Details: Released in 2017. Aired on FX. Eight episodes this season at around forty minutes per episode. Stars Dan Stevens, Rachel Keller, Aubrey Plaza.
As always, no spoilers in this review except a few sentences on the premise.
This show is exactly what I needed. After the disappointment of Iron Fist, I needed some superhero goodness. This show isn’t only a comic book show, this show plays homage to a lot of imagery from film history and provides cinematography that comes close to the Avant Garde films of old but stays coherent enough to tell a thrilling, fun, trippy-as-hell story.
The story centers on the character of David Haller. David is a schizophrenic who is interned in a mental hospital. We subsequently learn that not all is as it seems with David and that he wields immense powers.
Legion is based on a character from the popular X-Men comic book series. In the comic books, Legion is a nearly all-powerful mutant with multiple personality syndrome. As such, a lot of the stories take place in his mind and concern battles among his multiple personalities for control of his person/body.
What I loved about this series is that while it takes inspiration from the comic book, the majority of this series is new or independent from the comic book. Just about all of the characters excluding the protagonist are new characters not from the comic books. With that said, if you loved the comic books, it’s not hard to see the connections between the comic books and the show. Some connections even surprised me such as how the show vaguely hints at David’s potentially famous father.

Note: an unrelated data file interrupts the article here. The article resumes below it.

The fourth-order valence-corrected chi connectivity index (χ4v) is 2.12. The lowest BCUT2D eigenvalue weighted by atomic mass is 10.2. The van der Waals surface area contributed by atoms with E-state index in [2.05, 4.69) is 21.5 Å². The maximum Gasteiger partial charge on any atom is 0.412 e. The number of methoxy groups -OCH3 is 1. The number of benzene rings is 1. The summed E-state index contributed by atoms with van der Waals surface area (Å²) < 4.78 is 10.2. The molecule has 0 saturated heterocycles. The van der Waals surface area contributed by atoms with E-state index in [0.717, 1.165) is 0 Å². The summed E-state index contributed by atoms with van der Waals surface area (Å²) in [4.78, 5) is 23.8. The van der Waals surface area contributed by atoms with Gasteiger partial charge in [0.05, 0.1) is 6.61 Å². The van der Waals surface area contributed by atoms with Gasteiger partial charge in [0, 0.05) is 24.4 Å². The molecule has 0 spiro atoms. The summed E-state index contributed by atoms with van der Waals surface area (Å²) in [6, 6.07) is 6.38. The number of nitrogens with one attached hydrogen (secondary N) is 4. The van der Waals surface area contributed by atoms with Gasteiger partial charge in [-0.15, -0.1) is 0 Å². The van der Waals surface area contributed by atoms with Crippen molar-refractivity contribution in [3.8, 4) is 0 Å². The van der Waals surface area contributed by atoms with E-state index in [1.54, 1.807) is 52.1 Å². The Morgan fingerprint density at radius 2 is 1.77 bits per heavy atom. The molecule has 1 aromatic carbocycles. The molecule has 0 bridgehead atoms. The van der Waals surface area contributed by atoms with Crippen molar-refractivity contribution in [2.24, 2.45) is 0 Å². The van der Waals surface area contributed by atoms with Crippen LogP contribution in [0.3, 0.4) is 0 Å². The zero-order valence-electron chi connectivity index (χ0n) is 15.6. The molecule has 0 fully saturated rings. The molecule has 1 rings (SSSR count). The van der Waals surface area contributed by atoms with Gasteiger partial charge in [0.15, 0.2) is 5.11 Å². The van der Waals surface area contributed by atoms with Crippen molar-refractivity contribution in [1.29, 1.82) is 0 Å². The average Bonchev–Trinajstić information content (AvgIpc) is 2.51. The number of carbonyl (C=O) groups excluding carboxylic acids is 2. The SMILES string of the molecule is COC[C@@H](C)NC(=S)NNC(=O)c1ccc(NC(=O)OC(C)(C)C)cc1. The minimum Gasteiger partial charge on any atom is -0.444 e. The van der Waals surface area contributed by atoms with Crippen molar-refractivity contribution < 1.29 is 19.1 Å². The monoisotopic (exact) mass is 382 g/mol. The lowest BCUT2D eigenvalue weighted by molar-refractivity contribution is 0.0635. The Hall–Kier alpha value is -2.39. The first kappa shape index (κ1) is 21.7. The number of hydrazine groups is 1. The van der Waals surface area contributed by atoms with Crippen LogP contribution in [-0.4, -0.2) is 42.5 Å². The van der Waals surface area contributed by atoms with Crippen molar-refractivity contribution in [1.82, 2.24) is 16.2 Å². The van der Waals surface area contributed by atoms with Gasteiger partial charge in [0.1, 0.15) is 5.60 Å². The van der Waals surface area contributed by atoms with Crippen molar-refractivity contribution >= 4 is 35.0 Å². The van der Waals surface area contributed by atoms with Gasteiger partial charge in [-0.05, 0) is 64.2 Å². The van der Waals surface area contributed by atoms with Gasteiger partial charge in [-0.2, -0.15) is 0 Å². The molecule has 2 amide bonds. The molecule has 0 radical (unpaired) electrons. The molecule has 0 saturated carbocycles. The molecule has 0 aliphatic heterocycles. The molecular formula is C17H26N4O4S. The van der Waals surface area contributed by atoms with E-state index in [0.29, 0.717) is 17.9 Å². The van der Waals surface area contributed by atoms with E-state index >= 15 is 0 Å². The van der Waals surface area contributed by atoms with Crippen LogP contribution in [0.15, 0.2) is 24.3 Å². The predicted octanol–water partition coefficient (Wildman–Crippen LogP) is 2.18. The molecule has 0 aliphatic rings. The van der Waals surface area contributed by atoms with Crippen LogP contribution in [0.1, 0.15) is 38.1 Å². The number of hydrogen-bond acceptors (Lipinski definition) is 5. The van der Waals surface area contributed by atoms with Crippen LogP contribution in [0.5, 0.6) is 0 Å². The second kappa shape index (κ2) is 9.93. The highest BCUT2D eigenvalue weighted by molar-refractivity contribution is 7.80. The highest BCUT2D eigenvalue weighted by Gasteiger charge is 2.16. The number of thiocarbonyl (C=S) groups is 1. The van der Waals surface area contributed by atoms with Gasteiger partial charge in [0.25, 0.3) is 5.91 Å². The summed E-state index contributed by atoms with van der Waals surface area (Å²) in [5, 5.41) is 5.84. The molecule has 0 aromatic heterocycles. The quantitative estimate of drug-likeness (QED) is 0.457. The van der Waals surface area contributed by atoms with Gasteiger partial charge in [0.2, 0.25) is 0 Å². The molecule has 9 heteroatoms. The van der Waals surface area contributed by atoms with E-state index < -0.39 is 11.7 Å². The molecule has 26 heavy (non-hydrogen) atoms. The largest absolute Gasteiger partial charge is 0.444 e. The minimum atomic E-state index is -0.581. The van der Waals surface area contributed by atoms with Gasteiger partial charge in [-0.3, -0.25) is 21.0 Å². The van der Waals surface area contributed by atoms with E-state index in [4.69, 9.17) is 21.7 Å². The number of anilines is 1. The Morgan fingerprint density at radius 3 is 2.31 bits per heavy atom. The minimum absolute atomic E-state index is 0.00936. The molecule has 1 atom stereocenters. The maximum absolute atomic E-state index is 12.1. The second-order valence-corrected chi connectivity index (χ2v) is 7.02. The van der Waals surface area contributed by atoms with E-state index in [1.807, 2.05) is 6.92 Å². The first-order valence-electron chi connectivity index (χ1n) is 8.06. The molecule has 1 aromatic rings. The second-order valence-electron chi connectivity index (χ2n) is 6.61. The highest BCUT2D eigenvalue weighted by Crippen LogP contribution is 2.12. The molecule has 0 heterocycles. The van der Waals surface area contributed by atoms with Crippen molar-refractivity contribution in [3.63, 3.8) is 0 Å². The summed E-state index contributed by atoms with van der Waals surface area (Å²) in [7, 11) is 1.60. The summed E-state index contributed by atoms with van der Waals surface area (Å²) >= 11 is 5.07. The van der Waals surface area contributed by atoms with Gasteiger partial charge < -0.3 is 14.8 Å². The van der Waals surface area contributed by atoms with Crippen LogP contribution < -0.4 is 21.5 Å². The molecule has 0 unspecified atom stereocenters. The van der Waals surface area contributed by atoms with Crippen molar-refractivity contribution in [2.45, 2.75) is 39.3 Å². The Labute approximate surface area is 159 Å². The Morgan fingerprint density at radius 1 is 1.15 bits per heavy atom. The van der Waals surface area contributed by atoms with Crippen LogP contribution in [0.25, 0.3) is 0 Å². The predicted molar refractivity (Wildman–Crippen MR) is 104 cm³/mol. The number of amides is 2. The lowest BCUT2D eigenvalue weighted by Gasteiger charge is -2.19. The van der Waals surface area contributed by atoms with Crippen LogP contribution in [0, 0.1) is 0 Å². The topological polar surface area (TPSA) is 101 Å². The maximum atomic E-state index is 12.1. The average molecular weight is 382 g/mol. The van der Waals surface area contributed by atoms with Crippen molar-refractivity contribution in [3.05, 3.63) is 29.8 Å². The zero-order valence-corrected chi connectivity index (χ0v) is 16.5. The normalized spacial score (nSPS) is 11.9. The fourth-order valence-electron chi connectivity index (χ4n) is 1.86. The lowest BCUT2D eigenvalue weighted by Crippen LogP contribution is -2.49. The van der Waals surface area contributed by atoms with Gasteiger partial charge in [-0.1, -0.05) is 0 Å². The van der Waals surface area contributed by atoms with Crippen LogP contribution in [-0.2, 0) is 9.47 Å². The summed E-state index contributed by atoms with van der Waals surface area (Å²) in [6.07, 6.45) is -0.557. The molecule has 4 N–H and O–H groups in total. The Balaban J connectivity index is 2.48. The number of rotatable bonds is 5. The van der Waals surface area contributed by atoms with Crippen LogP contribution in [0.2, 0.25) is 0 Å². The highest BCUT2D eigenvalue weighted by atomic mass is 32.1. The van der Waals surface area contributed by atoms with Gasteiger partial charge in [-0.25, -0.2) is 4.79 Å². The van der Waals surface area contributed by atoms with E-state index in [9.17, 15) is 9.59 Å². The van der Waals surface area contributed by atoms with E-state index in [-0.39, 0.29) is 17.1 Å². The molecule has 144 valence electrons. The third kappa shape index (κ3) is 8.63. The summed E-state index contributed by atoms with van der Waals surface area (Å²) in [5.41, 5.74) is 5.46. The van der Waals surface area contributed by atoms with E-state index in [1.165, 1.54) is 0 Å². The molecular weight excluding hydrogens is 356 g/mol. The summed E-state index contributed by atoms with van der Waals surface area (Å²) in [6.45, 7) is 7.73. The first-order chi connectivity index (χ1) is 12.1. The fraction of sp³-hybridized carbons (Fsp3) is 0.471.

Not enough can be said about the imagery and cinematography of this show. Since the creation of film and movies, cinema has tried to portray the psychology and inner mind of its characters. Moving pictures are simply one of the best ways to convey ideas and dreams and psychology. Legion does a great job doing this as well. Much of the conflicts in this show do not take place in the real world, but within David’s mind and his memories. David is a schizophrenic. He is delusional and hallucinates. He cannot trust his mind or his memories. Accordingly, sometimes we get scenes that would terrify small children. Other times, we get a Bollywood dance number. Anything goes, but what I love about this show is that it was not incomprehensible to me. While Legion may come close to being incomprehensible, it maintains its coherence and delivers a great story. Watching this show reminded of images and feelings I had when watching works like those from Maya Deren and movies like A Beautiful Mind or Eternal Sunshine of the Spotless Mind.
Additionally, the special effects used were fantastic. I can see why this was only eight episodes. A lot of the budget was clearly used for the special effects.
The acting was also really great and that is likely due to the director’s efforts. I imagine that when you’re an actor in a heady show that jumps around to a hundred unrelated locations, it’s hard to keep your performance straight. In Legion, everyone did a great job and kept me in the show. Acting, editing, cinematography, it all worked.
Overall, I loved this show. Legion is the best show I’ve seen so far this year and the best show I’ve seen in recent memory. I cannot recommend this show enough. If you intend on watching it, buckle up. It’s a crazy ride.